Going a few metres further southeast on Water Tower Road, back towards Brunet Road and Food Basics grocery store, I was able to get a wide-angle shot with both the eclipse and the Orion constellation in it. Although the scene looks straight, it required having the camera at an angle to fit everything in without getting the city lights and power lines in the picture.

Total Lunar Eclipse Over the Hollinger House at the

Timmins Museum: National Exhibition Centre


The Hollinger House that resides by the Timmins Museum National: Exhibition Centre is a reconstruction of two Hollinger Houses with a modern roof. The reconstruction was spearheaded by local historians Diane Armstrong and Norah Lake, and it resided at the site of the Hollinger Mine tour until 2013 when the site was demolished for the open pit. The house was transported by a flatbed truck in September of that year and now resides at 225 Second Avenue. The Hollinger Houses were originally constructed as affordable housing for the miners and their families, starting in the 1930s. There are still some original houses left, but they have been renovated over the years and look more contemporary.

This is photograph is actually a two-picture composite, stitched as a vertical panorama in Adobe Lightroom. In order to get the top of the fencing with the Christmas lights and the moon in the same shot with an 18mm focal length (1.6 X crop factor to 28.8mm), I had to take two pictures and stitch them as a panorama. Although I could have walked back further on the street to get the picture, the City of Timmins was doing snow removal at the time, and I did not want to risk walking into the path of oncoming heavy equipment. The machinery had already past this section of the street, but could have come back.

Eclipse And Prospector Statues at the Museum Site


As part of Timmins’ 100th Anniversary commemorations, three bronze statues were unveiled in 2012, depicting three of the City’s founding prospectors: Jack Wilson, Sandy McIntyre, and Benny Hollinger (from left to right in this scene). It is hard to photograph the statues in winter, because the area is quite brightly lit and surrounding by parking lots, along with a Beer Store half a block away. The trees were added behind the statues a few years ago.

Total Lunar Eclipse Over the Timmins Public Library


The last stop of the night was in the parking lot of the Timmins Public Library at 320 Second Avenue. The library was founded in 1921, opened its doors to the public in 1924, and resided at 232 Fourth Avenue / Algonquin Boulevard East until late 2004. In April of 2005, the Library opened its doors at the present location. The building is an integrated services building and has two street addresses – 320 & 330 Second Avenue. It was designed by ANO Architects/PBK Artchitects here in Timmins, and incorporates many wood elements on the interior. The main library room is over 20, 000 square feet in size, and to give an idea of the size, the object that looks like a finger pointing downwards in the second window is a birch bark canoe, about 12 feet long, suspended from the ceiling. The handmade canoe was donated by members of the Métis Nation of Ontario – Timmins a few years after the library opened.

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Experiments in Collagraphy


The other day, Porcupine Art Club Director and fellow artist Catherine Cribbs, held an informal workshop with some club members on making collagraph plates for printing. (Catherine is also avid print-maker – among her various other media she works in – and she was the one who taught me linocut in 2011.) Collagraphy, is a form of printmaking that uses plates made of a thicker paper or cardboard, on which various flat, but textured media are glued down – essentially creating a collage, but instead of the collage being the final work of art, it becomes the tool for making more art.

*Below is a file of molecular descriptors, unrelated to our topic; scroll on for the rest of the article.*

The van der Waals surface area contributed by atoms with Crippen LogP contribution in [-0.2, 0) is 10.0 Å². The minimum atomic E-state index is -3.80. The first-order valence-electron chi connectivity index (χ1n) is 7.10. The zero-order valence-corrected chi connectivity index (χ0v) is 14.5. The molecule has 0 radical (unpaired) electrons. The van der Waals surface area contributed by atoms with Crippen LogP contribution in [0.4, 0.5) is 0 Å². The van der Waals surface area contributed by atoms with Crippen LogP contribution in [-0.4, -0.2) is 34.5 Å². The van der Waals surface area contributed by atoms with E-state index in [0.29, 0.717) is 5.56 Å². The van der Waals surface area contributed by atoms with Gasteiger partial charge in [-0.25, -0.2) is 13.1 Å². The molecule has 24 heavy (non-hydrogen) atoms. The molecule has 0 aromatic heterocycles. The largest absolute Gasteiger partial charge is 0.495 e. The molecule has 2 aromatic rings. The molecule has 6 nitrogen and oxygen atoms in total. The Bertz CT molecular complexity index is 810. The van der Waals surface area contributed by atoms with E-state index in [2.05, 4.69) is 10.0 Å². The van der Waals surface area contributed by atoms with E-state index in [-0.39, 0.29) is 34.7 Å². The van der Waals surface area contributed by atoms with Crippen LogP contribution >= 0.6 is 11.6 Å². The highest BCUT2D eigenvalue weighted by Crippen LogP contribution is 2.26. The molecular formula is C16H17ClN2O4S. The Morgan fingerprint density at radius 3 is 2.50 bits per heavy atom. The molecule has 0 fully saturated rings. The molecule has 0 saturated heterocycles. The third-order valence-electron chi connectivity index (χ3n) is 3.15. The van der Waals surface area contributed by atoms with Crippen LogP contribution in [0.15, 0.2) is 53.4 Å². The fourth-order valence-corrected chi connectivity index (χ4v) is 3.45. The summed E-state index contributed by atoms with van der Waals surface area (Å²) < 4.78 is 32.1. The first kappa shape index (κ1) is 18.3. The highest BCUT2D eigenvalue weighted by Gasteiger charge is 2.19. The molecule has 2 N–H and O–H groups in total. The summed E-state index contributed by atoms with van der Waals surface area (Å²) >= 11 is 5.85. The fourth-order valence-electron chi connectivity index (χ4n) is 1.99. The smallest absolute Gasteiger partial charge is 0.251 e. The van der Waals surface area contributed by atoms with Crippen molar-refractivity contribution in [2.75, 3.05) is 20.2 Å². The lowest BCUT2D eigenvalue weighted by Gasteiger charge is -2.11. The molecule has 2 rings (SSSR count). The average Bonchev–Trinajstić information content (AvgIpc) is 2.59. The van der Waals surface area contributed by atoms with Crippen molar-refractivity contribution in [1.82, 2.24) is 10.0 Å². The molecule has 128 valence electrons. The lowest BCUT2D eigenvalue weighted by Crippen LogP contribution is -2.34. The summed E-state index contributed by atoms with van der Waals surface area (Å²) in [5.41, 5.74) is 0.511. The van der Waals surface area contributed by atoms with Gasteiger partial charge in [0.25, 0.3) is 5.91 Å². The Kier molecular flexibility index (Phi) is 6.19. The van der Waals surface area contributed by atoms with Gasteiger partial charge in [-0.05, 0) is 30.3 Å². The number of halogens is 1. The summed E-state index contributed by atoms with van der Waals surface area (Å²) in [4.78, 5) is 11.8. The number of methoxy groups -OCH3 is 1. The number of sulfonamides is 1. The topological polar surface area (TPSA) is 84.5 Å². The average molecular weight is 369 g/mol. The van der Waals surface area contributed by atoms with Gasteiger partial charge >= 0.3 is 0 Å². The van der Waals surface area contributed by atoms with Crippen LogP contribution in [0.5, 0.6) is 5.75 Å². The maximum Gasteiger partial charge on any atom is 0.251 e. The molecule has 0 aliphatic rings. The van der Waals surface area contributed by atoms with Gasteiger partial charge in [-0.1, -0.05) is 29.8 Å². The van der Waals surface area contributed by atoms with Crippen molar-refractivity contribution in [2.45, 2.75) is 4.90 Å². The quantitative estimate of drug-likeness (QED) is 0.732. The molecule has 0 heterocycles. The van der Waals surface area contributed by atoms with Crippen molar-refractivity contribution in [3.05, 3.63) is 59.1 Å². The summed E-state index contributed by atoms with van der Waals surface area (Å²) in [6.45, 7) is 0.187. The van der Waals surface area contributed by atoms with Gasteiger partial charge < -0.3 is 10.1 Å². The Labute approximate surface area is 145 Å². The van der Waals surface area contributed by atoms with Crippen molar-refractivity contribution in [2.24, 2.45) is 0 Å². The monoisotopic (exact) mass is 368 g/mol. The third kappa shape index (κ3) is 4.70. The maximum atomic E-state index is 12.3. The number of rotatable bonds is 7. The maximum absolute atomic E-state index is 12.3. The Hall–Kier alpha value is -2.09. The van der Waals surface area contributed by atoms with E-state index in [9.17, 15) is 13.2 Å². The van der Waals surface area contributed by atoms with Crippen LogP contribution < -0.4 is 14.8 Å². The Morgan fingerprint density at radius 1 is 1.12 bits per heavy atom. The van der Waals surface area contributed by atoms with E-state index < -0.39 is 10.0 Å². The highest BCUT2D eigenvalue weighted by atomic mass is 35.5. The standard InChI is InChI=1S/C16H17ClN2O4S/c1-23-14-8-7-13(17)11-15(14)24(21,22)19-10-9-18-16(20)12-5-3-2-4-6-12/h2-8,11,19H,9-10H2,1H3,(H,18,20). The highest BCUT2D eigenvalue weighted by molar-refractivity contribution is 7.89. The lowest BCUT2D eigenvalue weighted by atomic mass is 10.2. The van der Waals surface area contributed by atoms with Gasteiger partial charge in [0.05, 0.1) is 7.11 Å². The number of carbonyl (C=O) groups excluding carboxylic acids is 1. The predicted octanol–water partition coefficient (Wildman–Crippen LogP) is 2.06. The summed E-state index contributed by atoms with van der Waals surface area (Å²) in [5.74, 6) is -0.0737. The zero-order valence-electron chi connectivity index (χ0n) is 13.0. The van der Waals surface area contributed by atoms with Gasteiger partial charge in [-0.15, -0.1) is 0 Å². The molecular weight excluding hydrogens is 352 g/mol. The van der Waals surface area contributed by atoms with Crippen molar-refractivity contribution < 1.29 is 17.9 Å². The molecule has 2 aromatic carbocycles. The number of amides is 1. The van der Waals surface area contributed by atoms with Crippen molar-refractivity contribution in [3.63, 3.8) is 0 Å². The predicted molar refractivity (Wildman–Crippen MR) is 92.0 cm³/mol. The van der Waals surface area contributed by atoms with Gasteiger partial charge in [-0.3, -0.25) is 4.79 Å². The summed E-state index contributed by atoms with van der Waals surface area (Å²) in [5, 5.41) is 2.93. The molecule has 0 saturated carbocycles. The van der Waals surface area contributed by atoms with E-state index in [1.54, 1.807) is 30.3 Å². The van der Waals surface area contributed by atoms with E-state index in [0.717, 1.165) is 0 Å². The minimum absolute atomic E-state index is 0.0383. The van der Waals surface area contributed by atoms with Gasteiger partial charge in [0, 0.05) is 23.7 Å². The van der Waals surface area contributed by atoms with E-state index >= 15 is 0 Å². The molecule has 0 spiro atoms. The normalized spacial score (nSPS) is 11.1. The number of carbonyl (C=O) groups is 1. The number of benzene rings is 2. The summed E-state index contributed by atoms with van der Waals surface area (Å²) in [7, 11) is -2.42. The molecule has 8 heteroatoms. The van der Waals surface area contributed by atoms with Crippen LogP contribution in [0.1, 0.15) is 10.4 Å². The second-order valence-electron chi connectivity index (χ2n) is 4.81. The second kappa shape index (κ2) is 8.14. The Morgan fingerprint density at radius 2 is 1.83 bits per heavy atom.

For my first attempt, I experimented with gluing string down on a piece of scrap watercolour paper that had been torn up to roughly 4 X 6″ in size. The edges are kept rough to give nice aesthetic to the print, rather than a forced straight border.

I penciled in a very rough outline of the Hollinger Headframe and Timmins water tower, making sure I had the scene lined up backwards. For the lettering, I broke up a couple of white pine (?) needles, and carefully glued them into place. The S was too complex for the rigid pine needles; therefore, I used a piece of string. Originally, I had built up the water tower from one continuous length of thread glued down, but then the lettering became to wide, and I had to pull up the string and lay down a fresh one. Working without tweezers on such fine detailing took a good two-and-a-half hours.


A few days later, I painted over both the front and the back of the plate with white acrylic paint to seal up everything. I had to first move the second I in TIMMINS, because it was butted up right against the edge of N.


While thinking about textures, I decided to experiment with the scrap rafts I had from many 3D printing projects. (When using a fused deposition modelling 3D printer, you generally have to switch on the option for “rafts”. The printer then extrudes 6 layers of melted filament to build up a foundation on the build plate before starting the 3D model. The raft will always take on a bit of the shape of base face of the model, and sometimes on a flat shape, such as a stamp, the raft can take up to 40% of the total build time of the model, only to be discarded if it cannot be recycled.) I dug through my bucket of scraps and found the raft from when my husband had styled a “Courage” medal when he played the Cowardly Lion in The Wizard of Oz in 2016. Since I had torn up a 6-inch square of the scrap watercolour, I decided to glue the medal raft to it. The first layer of the raft is always a set of rows of interesting continuous lines made up of a repeating squared-off S-shape, and I chose that to be the side that would be inked.


Additional scrap I also collected were the coiled “threads” of filament produced when I changed filament reels. In order to make sure the filament was feeding through the extruder properly, and to flush out the contamination from an old colour to a new colour, I ran the filament through the extruder anywhere from 30 seconds to a minute, which resulted in a coil of filament that would harden on the build plate. Since these created an interesting shape and a stringy texture, I glued three of them down to a bookmark form. I used wood glue for this, since I did not have PVA white glue handy.